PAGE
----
Caprimulgus fossii (Square-tailed
nightjar, Mozambique nightjar)
Laeveldnaguil [Afrikaans]; Datiwa (generic name for
nightjar) [Shona]; Malwelwe (generic term for nightjar) [Swazi]; Kubhasti
(generic term for nightjar) [Tsonga]; Gabonnachtzwaluw [Dutch]; Engoulevent du
Mozambique [French]; Gabunnachtschwalbe [German]; Noitibó de Moçambique
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(birds) > Order: Strigiformes > Family: Caprimulgidae
Square-tailed nightjar, Ingwelala Nature Reserve,
Limpopo Province, South Africa. [photo
Lizet Grobbelaar ©]
The Square-tailed nightjar is occurs across Africa south of
the Sahel semi-desert, preferring open areas with sandy soil, such as Acacia
savanna, miombo woodland, etc. It is insectivorous, feeding mainly on
beetles, grasshoppers and moths. It mainly hunts just after sunset, searching
for prey from a low perch, then hawking any insect that passes by. It nests in
shallow, natural depressions in sandy soil or fine gravel, usually in bare, open
areas with little vegetation, such as cultivated fields. It lays 1-2, usually 2
eggs, which are incubated mainly by the female for about 14-17 days. The chicks
can walk around soon after hatching, becoming fully independent after a month or
two of parental care.
Distribution and habitat
Occurs across Africa south of
the Sahel, from the DRC through to southern Africa. Here it is
common in north-eastern Namibia (including the Caprivi Strip), northern and
eastern Botswana, Zimbabwe, Mozambique and eastern South Africa. It generally
prefers open areas with coarse sand and bush, such as
Acacia savanna, miombo woodland and dune scrub, as it requires lots of
open sand for nesting and roosting.
Distribution of Square-tailed nightjar in southern Africa,
based on statistical smoothing of the records from first SA Bird Atlas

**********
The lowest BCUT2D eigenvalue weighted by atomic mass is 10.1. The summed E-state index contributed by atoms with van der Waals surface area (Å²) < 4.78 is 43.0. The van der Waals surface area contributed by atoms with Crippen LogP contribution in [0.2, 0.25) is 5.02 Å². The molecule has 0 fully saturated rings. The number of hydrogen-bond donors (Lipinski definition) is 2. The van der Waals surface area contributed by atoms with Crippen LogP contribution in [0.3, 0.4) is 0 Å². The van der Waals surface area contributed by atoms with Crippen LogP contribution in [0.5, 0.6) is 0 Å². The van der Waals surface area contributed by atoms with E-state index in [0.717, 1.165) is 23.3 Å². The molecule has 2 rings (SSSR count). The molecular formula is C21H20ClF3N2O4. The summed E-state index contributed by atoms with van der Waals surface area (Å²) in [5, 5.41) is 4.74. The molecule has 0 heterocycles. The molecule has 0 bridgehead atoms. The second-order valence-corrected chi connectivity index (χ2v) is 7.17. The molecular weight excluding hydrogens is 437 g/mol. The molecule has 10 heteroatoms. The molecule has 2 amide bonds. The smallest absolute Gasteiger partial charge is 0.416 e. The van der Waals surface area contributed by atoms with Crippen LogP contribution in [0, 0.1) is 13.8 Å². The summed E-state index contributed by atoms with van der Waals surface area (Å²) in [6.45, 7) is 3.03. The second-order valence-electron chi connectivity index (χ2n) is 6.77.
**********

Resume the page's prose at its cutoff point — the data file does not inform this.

Animal Demography unit, University of
Cape Town; smoothing by Birgit Erni and Francesca Little). Colours range
from dark blue (most common) through to yellow (least common).
See here for the latest distribution
from the SABAP2.
Predators and parasites
- Crocodylus niloticus (Nile crocodile)
It is insectivorous, feeding mainly
on beetles, grasshoppers and moths. It typically hunts just after sunset, searching
for prey from a low perch, then hawking any insect that passes by. It also
forages around electric lights and campfires, feeding on any insects attracted
to them. The following food items have been recorded in its diet:
- It nests in shallow, natural depressions in sandy
soil or fine gravel, usually in bare, open areas with scarce vegetation,
such as cultivated fields.
- Egg-laying season is from September-December.
- It lays 1-2, usually two eggs, which are incubated mainly by the female
for about 14-17 days.
- The chicks can walk around soon after hatching, becoming fully
independent after a month or two of parental care.
Not threatened, in fact widespread and common.
Hockey PAR, Dean WRJ and Ryan PG (eds) 2005. Roberts
- Birds of southern Africa, VIIth ed. The Trustees of the John Voelcker
Bird Book Fund, Cape Town.